Portugal’s Champalimaud Foundation partners Chinese university to ‘investigate cancer’

Portugal’s Champalimaud Foundation has signed a groundbreaking partnership deal with China’s Shandong Medical University designed to create the world’s first institute dedicated to immunotechnology – an investment that promises to run to around 85 million euros.

But while the initial focus is on ‘investigating and treating cancer’, it’s clear this is just the first of many new plans for a form of ‘Europe-China axis’.

Said a statement put out by the Champalimaud Foundation: “In the long term (the partnership) is intended, in general, to foster and expand the strong connection of the Immunotechnology Center to industry, academia and local, regional and national government: to expand collaboration and international cooperation programs and to contribute to the development of a Europe-China axis, with the Champalimaud and Portugal as an important and to a certain extent privileged partner”.

In other words, Monday’s agreement – signed in the virtual presence of José Augusto Duarte, Ambassador of Portugal in Beijing and Cai Run, Ambassador of the People’s Republic of China in Lisbon – paves the way to increased synergies with China just a week after a United States envoy visited Lisbon to warn the country represents “a real and urgent threat to democracies throughout the world”.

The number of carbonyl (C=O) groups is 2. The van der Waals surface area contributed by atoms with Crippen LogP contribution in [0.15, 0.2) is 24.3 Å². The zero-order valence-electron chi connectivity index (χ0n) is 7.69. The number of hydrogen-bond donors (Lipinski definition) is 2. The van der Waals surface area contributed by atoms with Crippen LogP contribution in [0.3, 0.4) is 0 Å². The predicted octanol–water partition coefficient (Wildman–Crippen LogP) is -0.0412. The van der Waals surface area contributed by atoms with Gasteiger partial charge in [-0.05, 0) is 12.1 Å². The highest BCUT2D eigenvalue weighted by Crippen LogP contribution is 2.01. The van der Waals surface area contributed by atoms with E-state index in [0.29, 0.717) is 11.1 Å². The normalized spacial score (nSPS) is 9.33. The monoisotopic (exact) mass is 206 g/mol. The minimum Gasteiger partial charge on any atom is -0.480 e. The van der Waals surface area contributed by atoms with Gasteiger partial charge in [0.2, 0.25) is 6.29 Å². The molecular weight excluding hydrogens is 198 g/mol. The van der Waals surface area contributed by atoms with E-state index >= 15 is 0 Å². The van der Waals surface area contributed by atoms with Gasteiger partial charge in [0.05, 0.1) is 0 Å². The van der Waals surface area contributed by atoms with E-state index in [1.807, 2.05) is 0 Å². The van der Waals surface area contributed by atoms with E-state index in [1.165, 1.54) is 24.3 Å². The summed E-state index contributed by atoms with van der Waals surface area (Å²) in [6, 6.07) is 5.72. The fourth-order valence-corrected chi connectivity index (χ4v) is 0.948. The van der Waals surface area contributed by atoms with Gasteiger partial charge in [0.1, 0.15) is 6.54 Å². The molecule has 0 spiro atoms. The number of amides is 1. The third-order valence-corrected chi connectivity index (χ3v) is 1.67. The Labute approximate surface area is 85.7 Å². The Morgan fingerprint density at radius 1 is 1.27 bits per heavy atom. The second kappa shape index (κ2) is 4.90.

But back to the immediate plan: a cure for cancer. Say reports, the clinical research and collaboration project will be led by Professor Markus Maurer, Champalimaud’s principal investigator in immunotherapy and immunosurgery.

Said the foundation, initial focus will be in “modulating the patient’s or donor’s immune system to fight, among other possible pathologies, cancer. Immunotherapy is particularly relevant as a line of treatment in aggressive cancers, difficult to treat, for which there are few therapeutic options, thus leading to high rates of mortality and morbidity”.

One of the cancers that could most benefit from immunotherapy, says the statement, is pancreatic cancer – essentially because it is “mostly silent, non-operable and fulminating”.

The plan is for the centre to be based at the Shandong university with the Chinese partners “being closely linked not only to its creation and organisation but to its long-term management”.

The center “expects to attract, in a second phase, direct investment from other public and private entities, inside and outside the Shandong region”, said the Champalimaud statement – suggesting this is just another of the famous Belt & Road ‘cooperation agreements’ signed with China’s President Xi when he visited Portugal two years ago (click here).

But it contradicts messages that have come since, both from prime minister António Costa (click here) and the ‘recovery czar’ contracted to plot Portugal’s economic renaissance, António Costa e Silva (click here).

natasha.donn@algarveresident.com